Brown v. Gilman
17 U.S. 255 (1819)

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U.S. Supreme Court

Brown v. Gilman, 17 U.S. 4 Wheat. 255 255 (1819)

Brown v. Gilman

17 U.S. (4 Wheat.) 255

Syllabus

The scrip or certificate holders in the association called the New England Mississippi Land Company hold their shares under the company itself, as a part of the common capital stock, and are not considered as holding derivatively, and solely as individual sub-purchasers, under the separate original titles of the original purchasers from the Georgia Mississippi Company, so as to be affected by any circumstances of defect in these separate original titles, these titles being in fact now vested in the trustees of the New England Mississippi Company itself as part of its common stock, and not in the individual holders.

The equitable lien of the vendor of land for unpaid purchase money is waived by any act of the parties showing that the lien is not intended to be retained, as by taking separate securities for the purchase money.

An express contract that the lien shall be retained to a specified extent is equivalent to a waiver of the lien to any greater extent.

Where the deed itself remains an escrow until the first payment is made, and is then delivered as the deed of the party, and the vendor consents to rely upon the negotiable notes of the purchaser endorsed by third persons for the residue of the purchase money, this is such a separate security as extinguishes the lien.

Page 17 U. S. 256

This cause was by consent heard upon the bill, answer, and exhibits in the case. The material facts were these:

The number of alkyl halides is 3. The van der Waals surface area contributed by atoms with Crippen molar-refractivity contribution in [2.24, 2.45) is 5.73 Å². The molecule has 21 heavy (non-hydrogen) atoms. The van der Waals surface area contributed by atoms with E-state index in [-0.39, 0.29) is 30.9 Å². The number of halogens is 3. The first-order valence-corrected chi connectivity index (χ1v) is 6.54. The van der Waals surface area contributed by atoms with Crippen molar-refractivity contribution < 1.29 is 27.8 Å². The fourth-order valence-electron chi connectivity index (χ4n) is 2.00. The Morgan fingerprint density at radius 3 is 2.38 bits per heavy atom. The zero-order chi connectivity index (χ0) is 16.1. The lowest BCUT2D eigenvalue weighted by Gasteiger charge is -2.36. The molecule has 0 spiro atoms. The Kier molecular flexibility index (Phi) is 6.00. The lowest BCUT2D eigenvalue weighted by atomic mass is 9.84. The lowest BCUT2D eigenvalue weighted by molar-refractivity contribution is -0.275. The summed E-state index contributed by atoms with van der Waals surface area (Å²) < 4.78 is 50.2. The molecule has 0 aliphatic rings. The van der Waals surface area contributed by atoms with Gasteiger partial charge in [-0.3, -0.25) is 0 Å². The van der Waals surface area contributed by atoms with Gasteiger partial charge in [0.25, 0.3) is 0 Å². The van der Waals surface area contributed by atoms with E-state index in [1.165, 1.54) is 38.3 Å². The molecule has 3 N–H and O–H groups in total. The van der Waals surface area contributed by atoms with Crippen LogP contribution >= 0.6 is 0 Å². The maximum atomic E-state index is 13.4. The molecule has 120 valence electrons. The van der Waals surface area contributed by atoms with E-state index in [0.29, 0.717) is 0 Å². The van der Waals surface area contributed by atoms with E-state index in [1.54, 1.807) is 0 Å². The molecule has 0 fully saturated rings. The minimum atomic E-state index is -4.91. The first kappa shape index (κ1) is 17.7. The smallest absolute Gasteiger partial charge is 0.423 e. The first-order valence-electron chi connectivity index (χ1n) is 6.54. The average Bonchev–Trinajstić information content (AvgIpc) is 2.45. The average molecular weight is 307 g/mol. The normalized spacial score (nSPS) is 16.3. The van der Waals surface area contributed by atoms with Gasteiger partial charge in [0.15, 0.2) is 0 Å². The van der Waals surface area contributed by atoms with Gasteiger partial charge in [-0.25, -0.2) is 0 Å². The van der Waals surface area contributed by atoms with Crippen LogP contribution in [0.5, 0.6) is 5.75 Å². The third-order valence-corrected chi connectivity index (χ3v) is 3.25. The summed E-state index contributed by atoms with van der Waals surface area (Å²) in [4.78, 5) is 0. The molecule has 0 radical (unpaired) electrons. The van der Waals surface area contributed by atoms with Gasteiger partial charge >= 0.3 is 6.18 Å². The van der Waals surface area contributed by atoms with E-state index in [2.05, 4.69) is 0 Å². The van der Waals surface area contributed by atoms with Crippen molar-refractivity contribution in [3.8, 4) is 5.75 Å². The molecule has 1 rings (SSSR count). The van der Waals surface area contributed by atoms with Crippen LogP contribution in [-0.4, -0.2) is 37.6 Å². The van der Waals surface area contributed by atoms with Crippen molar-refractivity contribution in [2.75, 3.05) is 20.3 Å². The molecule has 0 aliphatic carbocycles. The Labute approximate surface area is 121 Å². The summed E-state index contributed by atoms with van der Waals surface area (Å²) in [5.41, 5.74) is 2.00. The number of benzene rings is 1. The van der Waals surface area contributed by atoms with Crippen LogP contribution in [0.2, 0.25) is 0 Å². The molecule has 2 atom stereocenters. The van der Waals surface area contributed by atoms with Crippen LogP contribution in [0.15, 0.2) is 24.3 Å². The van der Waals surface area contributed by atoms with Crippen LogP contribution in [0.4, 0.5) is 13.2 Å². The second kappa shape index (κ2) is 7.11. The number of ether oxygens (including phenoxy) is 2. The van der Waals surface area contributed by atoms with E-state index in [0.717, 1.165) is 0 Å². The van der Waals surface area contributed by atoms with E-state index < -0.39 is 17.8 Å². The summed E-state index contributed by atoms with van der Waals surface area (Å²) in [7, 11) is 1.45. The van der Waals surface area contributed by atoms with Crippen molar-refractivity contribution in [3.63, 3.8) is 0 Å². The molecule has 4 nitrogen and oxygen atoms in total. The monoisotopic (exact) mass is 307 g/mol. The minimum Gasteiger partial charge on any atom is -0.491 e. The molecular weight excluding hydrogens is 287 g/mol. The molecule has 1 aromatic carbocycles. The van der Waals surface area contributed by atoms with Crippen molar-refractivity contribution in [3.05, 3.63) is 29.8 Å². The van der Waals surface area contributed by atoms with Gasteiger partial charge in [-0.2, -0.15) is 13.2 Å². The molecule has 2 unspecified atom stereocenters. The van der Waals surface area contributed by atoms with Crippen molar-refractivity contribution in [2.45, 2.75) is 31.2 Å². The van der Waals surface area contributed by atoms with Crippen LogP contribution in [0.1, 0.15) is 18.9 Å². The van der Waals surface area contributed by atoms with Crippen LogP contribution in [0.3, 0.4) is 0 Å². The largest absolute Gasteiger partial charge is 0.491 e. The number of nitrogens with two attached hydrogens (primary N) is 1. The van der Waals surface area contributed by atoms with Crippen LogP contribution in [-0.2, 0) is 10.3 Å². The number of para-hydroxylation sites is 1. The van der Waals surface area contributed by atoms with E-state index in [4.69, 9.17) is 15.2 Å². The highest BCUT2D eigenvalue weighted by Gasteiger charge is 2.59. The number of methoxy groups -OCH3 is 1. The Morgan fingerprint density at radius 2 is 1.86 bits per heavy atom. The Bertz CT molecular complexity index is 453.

In the month of January, 1796, sundry persons, and among them William Wetmore, purchased of the agents of certain persons in Georgia called the Georgia Mississippi Company, then in Boston, a tract of land, then in the State of Georgia and now in the Mississippi Territory, estimated to contain 11,380,000 acres, at ten cents per acre, which tract the Georgia Mississippi Company had purchased of the State of Georgia, and had received a grant thereof in due form of law. The conditions of the purchase were that the purchase money should be paid as follows, viz., two cents thereof on or before the first day of May, 1796. one cent more, on or before the first day of October, 1796. two and a half cents more on or before the first day of May, 1797. two and a half cents more on or before the first day of May, 1798, and the remaining two

Page 17 U. S. 257

cents on or before the first day of May, 1799. The whole of the purchase money was to be secured by negotiable notes of the several purchasers, with approved endorsers, to be made payable to Thomas Cumming, President of the Georgia Mississippi Company or order, payable at the Bank of the United States at Philadelphia or at the branch bank at Boston, and to be delivered to the agents upon the execution of the deed of conveyance by them. It was further agreed that the deed, when executed, should be placed in the hands of George R. Minot, Esq., as an escrow, to be delivered over by him to the grantees upon the first payment of two cents, payable in May, 1796, for which first payment, and for that only, the purchasers agreed to hold themselves jointly responsible.